I would rather be early than late, BUT it drives me crazy when people are early for appointments with me and expect me to be available when they arrive. I’m an admissions director, and when I make an appointment to give a tour at a specific time it’s because that’s the time I can do it. I’m often in the classroom, off campus at another appointment, or giving another tour, and when people arrive early and assume I’ll be available because they are it also signals disrespect for my time, just as it would if they were late. As long as they acknowledge they’re early and make it clear they’re fine waiting I don’t mind, but when they behave as if they can’t imagine why I can’t meet with them 20 minutes early it really colors my impression of them.

  • meerkat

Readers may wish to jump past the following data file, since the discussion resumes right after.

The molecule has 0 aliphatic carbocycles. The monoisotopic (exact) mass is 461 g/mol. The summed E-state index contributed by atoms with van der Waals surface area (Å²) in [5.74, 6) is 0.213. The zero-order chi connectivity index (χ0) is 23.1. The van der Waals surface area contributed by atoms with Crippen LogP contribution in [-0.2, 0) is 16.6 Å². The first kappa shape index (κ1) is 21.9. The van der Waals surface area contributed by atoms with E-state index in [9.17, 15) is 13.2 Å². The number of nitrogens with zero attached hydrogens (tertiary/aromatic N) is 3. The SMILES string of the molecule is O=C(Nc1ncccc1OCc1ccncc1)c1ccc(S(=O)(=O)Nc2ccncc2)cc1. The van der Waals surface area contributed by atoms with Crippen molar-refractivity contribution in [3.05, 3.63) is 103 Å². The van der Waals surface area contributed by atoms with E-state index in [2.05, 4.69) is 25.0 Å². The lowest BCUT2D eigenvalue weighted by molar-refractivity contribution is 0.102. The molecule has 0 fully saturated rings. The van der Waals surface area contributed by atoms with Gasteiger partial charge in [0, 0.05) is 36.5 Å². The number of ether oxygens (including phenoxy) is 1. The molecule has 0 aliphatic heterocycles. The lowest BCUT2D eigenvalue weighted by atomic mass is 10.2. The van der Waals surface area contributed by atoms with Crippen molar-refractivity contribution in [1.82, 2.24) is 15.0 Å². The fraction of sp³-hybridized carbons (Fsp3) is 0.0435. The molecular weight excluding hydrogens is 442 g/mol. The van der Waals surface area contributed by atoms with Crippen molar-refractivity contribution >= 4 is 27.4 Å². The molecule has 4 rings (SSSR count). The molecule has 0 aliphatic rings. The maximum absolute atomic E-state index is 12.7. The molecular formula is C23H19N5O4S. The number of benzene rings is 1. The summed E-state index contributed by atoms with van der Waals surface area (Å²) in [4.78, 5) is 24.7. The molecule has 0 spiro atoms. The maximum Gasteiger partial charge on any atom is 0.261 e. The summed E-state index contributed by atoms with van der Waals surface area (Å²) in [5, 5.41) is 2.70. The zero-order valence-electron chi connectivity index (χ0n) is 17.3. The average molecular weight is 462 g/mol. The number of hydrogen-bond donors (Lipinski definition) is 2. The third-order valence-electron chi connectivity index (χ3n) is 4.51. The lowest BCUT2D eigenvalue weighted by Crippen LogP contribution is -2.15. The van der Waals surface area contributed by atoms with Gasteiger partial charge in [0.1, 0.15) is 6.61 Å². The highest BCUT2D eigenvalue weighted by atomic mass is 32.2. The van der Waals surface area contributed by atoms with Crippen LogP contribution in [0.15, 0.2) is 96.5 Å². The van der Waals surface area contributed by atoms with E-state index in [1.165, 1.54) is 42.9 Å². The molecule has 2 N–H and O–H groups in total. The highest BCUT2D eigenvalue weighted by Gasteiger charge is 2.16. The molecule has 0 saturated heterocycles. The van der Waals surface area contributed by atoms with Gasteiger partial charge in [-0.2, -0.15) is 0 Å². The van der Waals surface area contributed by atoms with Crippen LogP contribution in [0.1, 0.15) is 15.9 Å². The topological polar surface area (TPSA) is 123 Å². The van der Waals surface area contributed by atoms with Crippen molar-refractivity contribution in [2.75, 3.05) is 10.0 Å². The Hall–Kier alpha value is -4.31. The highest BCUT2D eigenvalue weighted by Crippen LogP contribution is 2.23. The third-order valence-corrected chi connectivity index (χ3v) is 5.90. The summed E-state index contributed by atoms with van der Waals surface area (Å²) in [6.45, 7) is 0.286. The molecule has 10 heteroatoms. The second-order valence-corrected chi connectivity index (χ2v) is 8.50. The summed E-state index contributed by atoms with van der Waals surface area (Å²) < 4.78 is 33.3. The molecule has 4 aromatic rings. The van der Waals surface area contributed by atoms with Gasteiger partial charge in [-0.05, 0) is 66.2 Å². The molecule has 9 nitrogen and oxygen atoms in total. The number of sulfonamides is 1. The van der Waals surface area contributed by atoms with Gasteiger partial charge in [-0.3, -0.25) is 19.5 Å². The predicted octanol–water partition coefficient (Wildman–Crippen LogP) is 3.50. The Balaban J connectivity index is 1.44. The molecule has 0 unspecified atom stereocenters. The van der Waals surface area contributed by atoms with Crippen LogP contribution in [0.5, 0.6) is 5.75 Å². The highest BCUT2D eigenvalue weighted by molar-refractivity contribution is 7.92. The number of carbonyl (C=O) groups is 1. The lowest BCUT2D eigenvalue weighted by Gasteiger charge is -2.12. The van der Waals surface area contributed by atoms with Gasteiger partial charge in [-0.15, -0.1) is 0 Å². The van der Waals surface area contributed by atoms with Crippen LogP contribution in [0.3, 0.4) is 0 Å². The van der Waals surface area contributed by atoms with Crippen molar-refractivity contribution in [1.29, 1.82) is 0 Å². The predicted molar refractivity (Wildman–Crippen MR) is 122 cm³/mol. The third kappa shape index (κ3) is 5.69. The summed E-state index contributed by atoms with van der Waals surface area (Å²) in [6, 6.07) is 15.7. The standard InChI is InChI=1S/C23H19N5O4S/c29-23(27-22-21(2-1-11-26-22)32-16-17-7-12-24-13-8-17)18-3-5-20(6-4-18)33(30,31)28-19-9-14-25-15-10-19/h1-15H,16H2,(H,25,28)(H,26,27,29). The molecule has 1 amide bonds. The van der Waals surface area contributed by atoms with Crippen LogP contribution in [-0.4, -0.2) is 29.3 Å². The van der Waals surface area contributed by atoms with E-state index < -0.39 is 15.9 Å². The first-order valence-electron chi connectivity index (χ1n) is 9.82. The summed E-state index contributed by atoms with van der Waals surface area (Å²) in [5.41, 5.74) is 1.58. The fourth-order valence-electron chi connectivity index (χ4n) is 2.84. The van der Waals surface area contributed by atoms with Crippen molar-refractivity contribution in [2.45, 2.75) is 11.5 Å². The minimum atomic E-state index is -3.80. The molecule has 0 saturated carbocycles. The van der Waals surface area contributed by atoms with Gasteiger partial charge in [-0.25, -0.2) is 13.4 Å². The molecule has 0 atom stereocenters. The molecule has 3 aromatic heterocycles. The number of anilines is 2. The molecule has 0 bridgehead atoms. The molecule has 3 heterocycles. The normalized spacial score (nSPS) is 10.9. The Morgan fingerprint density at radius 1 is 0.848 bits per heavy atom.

I really want to be early, but I do struggle with being late most of the time — and have really tried to analyze why that’s the case (because it is absolutely not because I think my time is more important). I have determined is that I have a greater fear of arriving somewhere unprepared than being late, and because of that I don’t leave early enough. I always think of something else I should probably take “just in case” (extra tissues, some snacks, a water bottle, camera, books for the kids, etc.), or something else I should do (even one more trip to the loo, one more minute of brushing my teeth, one more make-up touch up) — the list is endless and so it doesn’t really seem to matter how early I start or wake-up, I’m always rushing at the last minute and never leave when I truly need to.

  • Jenya08